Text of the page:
1. The helpdesk personnel can reset the password for most or all of the Active Directory user objects.  For example, if the helpdesk personnel can reset the DBA’s password, then effectively he can gain access to anything that the DBA can if so desired.  Even if your helpdesk aren’t malicious people, outside attackers are always looking for the easiest way in.  They don’t always go straight after a Domain Admin account.  A phishing attack to a few helpdesk personnel may be all that they need.  Recommendation:  ensure that personnel that can reset only appropriate passwords (this will vary by environment).  In some organizations, this means that the helpdesk can’t reset any IT passwords or executive passwords and those have to be handled by another team or a secure self-service method.
  2. Delegation to a single user object.  In this case, IT administrators have only a single user object.  The user object is used for IT administration, surfing the internet, and reading email.  Luckily, this issue has been promoted extensively and some companies are taking action to separate administration accounts for general corporate usage accounts.  If you haven’t already gone down this road, it is a huge win to do it.  The phishing attacks, browsers exploits, and other attacks that are often used to break into networks, become much less effective (and often just an annoyance).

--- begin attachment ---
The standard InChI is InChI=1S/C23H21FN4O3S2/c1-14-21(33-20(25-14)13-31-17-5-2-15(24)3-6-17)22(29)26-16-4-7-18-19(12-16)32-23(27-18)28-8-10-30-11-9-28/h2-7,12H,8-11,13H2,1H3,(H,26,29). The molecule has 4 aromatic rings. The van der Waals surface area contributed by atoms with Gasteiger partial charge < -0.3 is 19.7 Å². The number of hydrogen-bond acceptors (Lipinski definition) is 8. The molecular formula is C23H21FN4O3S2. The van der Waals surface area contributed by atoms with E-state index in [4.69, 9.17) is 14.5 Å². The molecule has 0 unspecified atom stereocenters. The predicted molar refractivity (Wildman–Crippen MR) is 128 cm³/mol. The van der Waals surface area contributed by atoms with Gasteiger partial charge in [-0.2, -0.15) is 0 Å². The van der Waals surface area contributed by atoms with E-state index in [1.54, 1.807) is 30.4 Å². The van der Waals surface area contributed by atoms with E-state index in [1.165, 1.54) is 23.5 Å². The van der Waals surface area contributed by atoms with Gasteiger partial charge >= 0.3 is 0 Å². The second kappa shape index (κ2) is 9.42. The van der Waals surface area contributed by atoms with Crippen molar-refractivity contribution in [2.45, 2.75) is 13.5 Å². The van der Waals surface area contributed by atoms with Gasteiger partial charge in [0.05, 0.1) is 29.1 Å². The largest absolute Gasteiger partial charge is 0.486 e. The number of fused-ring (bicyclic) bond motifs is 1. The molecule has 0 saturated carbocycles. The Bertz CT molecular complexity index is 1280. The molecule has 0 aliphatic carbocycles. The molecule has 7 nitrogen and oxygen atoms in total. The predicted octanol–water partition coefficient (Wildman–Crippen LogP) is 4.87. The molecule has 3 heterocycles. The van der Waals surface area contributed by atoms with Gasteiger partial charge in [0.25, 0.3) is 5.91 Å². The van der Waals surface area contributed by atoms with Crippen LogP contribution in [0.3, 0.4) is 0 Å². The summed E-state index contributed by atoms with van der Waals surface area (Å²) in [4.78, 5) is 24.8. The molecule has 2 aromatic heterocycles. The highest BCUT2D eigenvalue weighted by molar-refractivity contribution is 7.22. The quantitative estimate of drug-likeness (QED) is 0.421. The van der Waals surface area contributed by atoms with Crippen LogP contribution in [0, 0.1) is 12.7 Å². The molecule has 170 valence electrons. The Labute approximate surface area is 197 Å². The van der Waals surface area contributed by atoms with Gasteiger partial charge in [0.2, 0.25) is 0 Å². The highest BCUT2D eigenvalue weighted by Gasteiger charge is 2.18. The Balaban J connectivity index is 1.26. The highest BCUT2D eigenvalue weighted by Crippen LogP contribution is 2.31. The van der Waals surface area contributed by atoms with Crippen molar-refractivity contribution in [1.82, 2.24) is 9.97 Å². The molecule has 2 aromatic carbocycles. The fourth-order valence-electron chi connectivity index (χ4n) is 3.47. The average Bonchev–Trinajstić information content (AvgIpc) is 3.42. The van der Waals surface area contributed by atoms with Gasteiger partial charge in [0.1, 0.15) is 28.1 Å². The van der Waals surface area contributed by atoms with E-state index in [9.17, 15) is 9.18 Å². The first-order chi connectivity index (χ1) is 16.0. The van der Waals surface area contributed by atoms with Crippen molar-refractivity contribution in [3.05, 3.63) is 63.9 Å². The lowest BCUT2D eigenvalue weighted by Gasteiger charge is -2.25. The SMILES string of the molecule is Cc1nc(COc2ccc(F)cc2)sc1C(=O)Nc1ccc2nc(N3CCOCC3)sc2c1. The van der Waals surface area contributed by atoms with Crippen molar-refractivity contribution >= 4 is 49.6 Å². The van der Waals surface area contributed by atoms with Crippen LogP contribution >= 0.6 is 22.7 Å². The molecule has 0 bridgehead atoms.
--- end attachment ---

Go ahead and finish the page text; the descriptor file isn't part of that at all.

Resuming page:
3. Service accounts in the Domain Admins groups.  This one really drives me crazy.  I’m sure many of you feel the same way.  And, like me, you’ve probably run across a situation where a network/DBA/application admin has requested a new service account and mentioned that the vendor said that the service account has to be a member of the Domain Admins groups.  The first step in these situations is to ask for the official vendor documentation.  Hopefully, you’ll be able to derive exactly what is required and delegate it appropriately using the principle of least privilege.  Often, vendors don’t actually know exactly what’s needed and they go the lazy route – Domain Admin.  This puts IT admins in the uncomfortable position of choosing to place the service account into the Domain Admin group or spending 50 hours of work trying to ascertain the minimum level of permissions needed.  In any event, sometimes relying on IT forums will help because other admins may have already found the solution!

 In the next post you will be able to learn more about infrastructure considerations.